The Classics, Part 5a
On Authority; On Political Indifferentism
Today we have two short pamphlets, one by Engels and one by Marx, one on “Authority” and one on “Indifferentism”, compiled together in one document, attached, and downloadable via the link below.
Says Engels: Either the anti-authoritarians don't know what they're talking about, in which case they are creating nothing but confusion; or they do know, and in that case they are betraying the movement of the proletariat. In either case they serve the reactionaries.
This was written in 1872 and published in 1874, in Italy. It is a “classic” because it addresses a familiar argument, still found today. The “politically correct” of the day were saying that all forms of “authority” were bad and must be done away with. Engels corrects this “politically correct” error.
Marx, writing in 1873, also for eventual publication in Italy in 1874, addresses what he calls “Political Indifferentism”. In this pamphlet, Marx first quotes Proudhon, and readers can be deceived to think that Marx is approving of Proudhon. But this is only polemic. Marx quotes Proudhon extensively, only so as, all the more thoroughly, to contradict him.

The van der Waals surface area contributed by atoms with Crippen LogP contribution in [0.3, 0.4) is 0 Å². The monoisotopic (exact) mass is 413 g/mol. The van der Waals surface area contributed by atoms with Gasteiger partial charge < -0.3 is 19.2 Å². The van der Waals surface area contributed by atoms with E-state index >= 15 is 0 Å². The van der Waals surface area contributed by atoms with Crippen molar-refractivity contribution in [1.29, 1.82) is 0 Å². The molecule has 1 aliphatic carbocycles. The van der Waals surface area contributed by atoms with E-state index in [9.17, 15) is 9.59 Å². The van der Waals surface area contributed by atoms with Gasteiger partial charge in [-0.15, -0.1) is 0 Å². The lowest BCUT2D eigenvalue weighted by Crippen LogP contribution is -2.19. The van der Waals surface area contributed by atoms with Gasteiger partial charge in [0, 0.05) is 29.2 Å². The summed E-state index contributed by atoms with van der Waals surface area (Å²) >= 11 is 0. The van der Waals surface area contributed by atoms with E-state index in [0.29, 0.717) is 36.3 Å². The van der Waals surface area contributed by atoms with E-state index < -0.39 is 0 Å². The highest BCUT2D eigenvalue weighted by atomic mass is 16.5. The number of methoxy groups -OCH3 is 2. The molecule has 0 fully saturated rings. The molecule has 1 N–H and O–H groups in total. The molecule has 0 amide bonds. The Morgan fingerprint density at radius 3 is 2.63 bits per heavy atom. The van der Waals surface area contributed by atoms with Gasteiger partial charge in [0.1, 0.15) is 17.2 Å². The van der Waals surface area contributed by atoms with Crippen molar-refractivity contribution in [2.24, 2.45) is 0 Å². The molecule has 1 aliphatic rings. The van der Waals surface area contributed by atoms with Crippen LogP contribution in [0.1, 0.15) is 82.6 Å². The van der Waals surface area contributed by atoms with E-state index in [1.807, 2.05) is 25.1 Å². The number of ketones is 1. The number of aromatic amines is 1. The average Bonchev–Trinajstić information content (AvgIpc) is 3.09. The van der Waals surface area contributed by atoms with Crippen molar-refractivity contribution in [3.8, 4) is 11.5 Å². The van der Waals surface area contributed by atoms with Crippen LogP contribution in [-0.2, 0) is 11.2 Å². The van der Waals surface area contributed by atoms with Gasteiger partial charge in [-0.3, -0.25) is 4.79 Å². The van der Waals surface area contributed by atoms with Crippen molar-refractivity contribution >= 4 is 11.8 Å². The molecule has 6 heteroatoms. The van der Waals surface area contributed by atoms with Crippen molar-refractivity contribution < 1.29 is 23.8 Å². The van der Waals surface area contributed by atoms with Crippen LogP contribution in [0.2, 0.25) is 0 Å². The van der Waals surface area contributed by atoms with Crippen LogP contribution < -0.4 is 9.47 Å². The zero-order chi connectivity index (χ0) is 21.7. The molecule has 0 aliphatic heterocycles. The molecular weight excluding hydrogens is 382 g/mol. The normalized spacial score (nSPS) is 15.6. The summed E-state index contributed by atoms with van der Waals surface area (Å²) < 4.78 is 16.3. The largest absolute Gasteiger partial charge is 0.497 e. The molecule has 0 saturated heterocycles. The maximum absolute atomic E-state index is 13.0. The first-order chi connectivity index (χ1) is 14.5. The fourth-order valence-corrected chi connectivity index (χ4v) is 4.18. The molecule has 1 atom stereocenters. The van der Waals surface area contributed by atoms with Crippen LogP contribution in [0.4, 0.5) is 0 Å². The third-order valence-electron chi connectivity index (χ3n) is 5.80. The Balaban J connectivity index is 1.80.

This is a very profound lesson of Karl Marx’s. What he is saying is that although, under the bourgeois dictatorship, in the bourgeois democracy, whose choices are all bourgeois choices, yet we cannot therefore say that we should have nothing to do with it, and refuse to choose.
On the contrary, we have to study it with more attention than anyone else, and make the tactically right choices in the interest of the working class.
In South Africa in the early 21st century, clearly the communists are deeply involved in the politics of the bourgeois state, and Marx would, according to this text, say that such involvement is more than inevitable: It is deliberate and it is right. The communists cannot remain indifferent to what the bourgeoisie is doing.
· The above is to introduce the original reading-text: Engels, On Authority, 1872; Marx, Political Indifferentism, 1873.